As we near the end of our God Cares About His Women Series, I have been longing to share the fabulous writing of my friend and writing buddy, Jenny Armstrong. Jenny has written a couple thought provoking articles that I believe we should all read, contemplate, and then prayerfully take action.
She answers the question, “Why We Need More Women in Ministry,” at Relevant Magazine:
Women are leaving the church faster than men—and it’s time to bring them back.
In 2011, Barna released findings that shook people’s assumptions about religious life in America. Women, traditionally considered the more spiritual sex, were leaving the Church faster than men. A requisite month or so of uproar followed. Experts dissected the research, the blogosphere exploded and various theological traditions were blamed for the exodus.
A few provocateurs claimed it was a necessary correction, blaming “the feminization of the church” for the demise of Western Christianity. Then a book was released on the subject: Jim Henderson’s The Resignation of Eve: What if Adam’s Rib Is No Longer Willing to Be the Church’s Backbone?
Henderson’s zinger of a title summed up the problem. The church has always relied heavily on the contributions of women, from the female disciples who traveled with Jesus and funded His ministry out of their own means to the nameless grandmother who showed up early to brew the coffee you swigged down before church last week. But women are growing increasingly disenchanted with the Church, and even when they do show up, they’re sure not going to brew your coffee. Female volunteerism plunged 31 percent over the past 20 years. Continue reading at Relevant Magazine.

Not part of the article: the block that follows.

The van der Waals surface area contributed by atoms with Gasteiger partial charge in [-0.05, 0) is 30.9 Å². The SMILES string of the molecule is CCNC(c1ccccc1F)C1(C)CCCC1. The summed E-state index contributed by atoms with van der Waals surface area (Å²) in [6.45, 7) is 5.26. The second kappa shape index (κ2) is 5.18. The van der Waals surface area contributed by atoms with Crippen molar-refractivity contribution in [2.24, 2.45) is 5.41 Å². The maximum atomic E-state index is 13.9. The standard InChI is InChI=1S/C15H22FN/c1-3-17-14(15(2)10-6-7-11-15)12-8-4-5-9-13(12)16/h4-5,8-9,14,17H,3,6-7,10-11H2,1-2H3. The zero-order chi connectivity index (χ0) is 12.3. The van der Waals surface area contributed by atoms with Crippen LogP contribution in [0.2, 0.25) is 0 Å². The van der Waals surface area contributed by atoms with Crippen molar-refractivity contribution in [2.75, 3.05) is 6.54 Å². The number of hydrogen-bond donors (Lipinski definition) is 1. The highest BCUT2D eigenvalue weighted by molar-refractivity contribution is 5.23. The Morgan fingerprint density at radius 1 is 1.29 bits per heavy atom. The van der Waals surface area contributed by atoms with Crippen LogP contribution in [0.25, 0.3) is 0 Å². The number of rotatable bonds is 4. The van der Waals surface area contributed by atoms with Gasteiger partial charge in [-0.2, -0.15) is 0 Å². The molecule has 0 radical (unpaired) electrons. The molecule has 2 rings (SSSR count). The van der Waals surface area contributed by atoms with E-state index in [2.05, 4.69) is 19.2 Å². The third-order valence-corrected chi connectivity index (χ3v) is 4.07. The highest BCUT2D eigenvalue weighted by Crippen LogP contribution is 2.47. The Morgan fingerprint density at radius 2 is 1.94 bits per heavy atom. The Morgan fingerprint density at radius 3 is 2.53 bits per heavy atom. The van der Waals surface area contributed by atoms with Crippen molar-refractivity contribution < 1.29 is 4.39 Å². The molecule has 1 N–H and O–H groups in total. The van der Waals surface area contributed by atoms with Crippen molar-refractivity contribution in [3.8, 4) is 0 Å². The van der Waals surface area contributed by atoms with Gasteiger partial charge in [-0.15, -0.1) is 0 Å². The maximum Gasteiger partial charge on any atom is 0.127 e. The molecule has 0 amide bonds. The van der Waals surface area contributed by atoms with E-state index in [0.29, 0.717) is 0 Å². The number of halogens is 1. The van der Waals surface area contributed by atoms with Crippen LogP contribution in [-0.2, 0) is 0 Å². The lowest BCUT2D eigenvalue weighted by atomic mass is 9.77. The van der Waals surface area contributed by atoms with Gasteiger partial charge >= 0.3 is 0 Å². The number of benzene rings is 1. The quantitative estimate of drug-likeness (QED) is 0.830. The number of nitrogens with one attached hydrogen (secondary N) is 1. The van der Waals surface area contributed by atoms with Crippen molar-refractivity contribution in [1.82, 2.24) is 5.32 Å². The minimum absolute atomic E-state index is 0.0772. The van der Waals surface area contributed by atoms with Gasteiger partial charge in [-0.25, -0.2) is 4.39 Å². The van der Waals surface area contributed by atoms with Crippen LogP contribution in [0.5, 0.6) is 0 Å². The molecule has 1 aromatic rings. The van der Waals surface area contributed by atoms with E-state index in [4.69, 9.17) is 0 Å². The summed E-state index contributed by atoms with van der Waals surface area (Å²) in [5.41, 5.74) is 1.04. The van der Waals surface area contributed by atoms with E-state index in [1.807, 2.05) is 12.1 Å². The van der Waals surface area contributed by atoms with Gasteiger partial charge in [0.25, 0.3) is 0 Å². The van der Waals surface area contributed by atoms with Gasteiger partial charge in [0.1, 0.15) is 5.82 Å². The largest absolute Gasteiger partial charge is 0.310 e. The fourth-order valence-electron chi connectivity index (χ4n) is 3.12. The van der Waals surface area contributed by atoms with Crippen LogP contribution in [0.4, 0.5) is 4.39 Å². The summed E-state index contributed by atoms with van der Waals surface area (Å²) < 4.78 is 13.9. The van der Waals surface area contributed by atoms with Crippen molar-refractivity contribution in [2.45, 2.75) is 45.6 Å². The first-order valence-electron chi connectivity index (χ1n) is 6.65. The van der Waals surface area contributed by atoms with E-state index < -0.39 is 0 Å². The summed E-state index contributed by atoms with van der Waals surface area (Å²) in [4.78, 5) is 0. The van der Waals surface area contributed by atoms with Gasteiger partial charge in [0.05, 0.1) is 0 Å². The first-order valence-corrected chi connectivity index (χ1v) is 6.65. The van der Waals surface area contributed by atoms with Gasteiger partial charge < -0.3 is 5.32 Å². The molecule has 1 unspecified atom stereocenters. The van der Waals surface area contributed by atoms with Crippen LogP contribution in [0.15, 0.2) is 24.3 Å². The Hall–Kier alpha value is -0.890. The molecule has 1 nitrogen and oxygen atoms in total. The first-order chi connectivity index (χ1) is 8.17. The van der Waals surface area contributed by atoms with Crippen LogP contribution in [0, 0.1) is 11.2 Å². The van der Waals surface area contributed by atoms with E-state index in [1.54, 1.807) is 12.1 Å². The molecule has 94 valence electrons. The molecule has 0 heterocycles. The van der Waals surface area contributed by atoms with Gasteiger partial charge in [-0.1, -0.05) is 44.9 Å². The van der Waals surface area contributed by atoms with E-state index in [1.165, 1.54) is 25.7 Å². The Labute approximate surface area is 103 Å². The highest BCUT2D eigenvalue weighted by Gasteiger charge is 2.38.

And over on our Redbud blog, Jenny is asking us to “Make Space for the Feminine Voice”:
Women are natural communicators. No one doubts this, really, and a quick, unscientific glance at the blogosphere confirms the female desire to enter into the conversation about important issues impacting our world. But why are so many of these bubbling female voices still running underground, or being siphoned off into their own little “women’s quarters” of Christian society?
For instance, I watched “Lord, Save Us From Your Followers” on Saturday. It was a funny, compassionate movie that all Christians would do well to watch. But the next morning, it struck me: while several women were interviewed for the film, none of the Christian leaders, the ones who spoke more or less on behalf of the establishment (for better or for worse), were female. Even among people who are working hard for a more just society, who are talking about things like compassion and reconciliation and listening to others, the female voice was strikingly absent, or at least lopsided in the way it was presented.
I’m sure this was a simple oversight, but it’s an oversight that plays out time and time again. Too often, the established power structures don’t even think to ask for a female perspective, to seek out a healthy counter-balance in areas that have traditionally been the domain of men. And that’s too bad. Continue reading at Redbud.
Do you believe women are leaving the church faster than men? If so, what can we do about it? How can we all do a better job of listening to the various voices God wants in the arena for us to see and understand Him and the world in which He has called us to live better?